CA's Budget & Nonprofits: Part Four
05.25.2023 | Linda J. Rosenthal, JD
In Another Public University Foundation Under Fire, we wrote:
Sometimes called “slush funds” and “shadow corporations,” the foundations that support the nation’s public universities have been grabbing headlines recently: ones they would rather avoid. We highlighted some developments in “Foundations of Public Universities: Too Secretive?”
There must be something in the coffee served in the offices of foundations that are connected to public universities. On a fairly regular basis, yet another set of these 501(c)(3)s is revealed to be enmeshed in questionable practices and scandals. Most recently, the whistle has been blown about at least one-third of the foundations that support state-run colleges and universities of the State of New York (SUNY). The whistleblower: An agency of New York State.
There are thirty private nonprofits with 501(c)(3) tax-exempt status that were created to provide a variety of assistance to the public educational institutions in the SUNY system.
Each institution has authority to make contracts with its supporting organization “to support fundraising efforts, real property management, or other activities and functions that are not specifically vested with the campus.” These organizations are funded by donations from a variety of sources: foundations, corporations, and government along with alumni, parents, faculty, and staff. They manage huge amounts of money: As of 6/30/15, SUNY’s 30 campus-related foundations had net assets totaling $2.1 billion.
SUNY’s Board of Trustees grants oversight responsibility of the campus foundations to the University Controller’s Office (UCO) and the Office of the University Auditor (OUA). Together, they are referred to as SUNY’s System Administration (SSA).
In February 2018, the New York State Office of the State Comptroller issued an audit and report by Thomas P. DiNapoli, Division of State Government Accountability. Titled Oversight of Campus Foundations, the 37-page report (full text here) covers the period from mid-2013 through October 1, 2017.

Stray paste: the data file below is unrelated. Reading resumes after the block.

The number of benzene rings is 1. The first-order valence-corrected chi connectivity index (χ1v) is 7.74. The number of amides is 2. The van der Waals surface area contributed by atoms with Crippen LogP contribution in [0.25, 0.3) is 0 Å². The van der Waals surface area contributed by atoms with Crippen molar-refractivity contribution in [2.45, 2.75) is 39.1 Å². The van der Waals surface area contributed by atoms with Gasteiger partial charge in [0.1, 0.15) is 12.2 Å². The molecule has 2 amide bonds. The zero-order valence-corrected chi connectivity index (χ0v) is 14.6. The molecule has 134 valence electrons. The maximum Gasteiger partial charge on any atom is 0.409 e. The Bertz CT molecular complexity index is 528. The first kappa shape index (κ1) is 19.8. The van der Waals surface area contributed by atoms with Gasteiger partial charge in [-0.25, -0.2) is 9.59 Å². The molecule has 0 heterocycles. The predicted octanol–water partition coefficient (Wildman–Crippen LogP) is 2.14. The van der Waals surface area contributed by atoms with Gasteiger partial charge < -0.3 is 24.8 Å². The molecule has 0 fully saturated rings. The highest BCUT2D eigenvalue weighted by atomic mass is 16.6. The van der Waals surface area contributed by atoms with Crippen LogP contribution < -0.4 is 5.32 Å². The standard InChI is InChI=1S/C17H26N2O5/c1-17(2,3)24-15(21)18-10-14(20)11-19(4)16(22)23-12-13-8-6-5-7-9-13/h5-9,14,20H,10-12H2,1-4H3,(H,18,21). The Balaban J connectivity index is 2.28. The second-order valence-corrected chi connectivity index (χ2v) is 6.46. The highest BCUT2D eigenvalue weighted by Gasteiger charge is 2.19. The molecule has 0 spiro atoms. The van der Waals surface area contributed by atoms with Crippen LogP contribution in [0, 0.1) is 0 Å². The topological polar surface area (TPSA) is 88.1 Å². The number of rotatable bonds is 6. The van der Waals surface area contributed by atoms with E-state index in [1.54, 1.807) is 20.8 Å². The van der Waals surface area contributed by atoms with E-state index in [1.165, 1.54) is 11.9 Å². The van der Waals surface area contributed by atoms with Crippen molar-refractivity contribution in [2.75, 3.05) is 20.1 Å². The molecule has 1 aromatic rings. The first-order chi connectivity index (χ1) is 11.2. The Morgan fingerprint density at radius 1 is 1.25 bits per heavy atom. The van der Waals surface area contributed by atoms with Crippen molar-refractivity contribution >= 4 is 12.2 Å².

The stated purpose was “[t]o determine if the State University of New York’s System Administration is providing sufficient oversight of campus foundations to make certain the campus foundations conduct their activities in accordance with applicable laws, rules, and regulations.”
The conclusion in a nutshell: No.
The findings revealed “conflicts, breaks in fiscal control, and a lack of governance” in ten of these organizations as well as deficiencies in the oversight by SUNY’s System Administration. There were “more serious problems” in connection with two of them which – in a troubling twist – “controlled $1.1 billion, more than half of the total” assets of the thirty SUNY-related organizations.
From the Executive Summary, the “key findings” included:
“Arguably, …, the worst part” of this situation is – according to Marion Conway, writing in The Nonprofit Quarterly – the stonewalling by the audited groups, noted in the draft audit report’s Comment 1: “We experienced significant delays on this audit. From the onset, foundations were hesitant to provide information. Certain requested information was not provided while other information took an inordinate amount of time to receive.”
From various officials, there were the usual “nothingburger” excuses. The audit is a “non-issue,” according to President Samuel L. Stanley, Jr., of Stony Brook University – one of the two campuses cited for the worst problems. “I think a careful review shows that there was nothing really there….”
The SUNY Chancellor’s office “… strongly reject the assertions made by the Comptroller in this ‘audit.’ SUNY maintains very tight financial controls over its affiliated foundations [which] include annual independent audits, strict expenditure policies and oversight. They also include contracts between the campuses and their respective foundations…. SUNY recently updated these contracts to comply with enhanced foundation guidelines adopted by the Board of Trustees in May 2016….This audit report simply ignores the facts, which are readily verifiable.”
This latest example of troubled public university foundations follows a disturbing pattern of questionable practices and procedures, insufficient oversight by state university systems’ officials, and a pattern of secrecy. “When foundations are not forthcoming, they imply they have something to hide ….”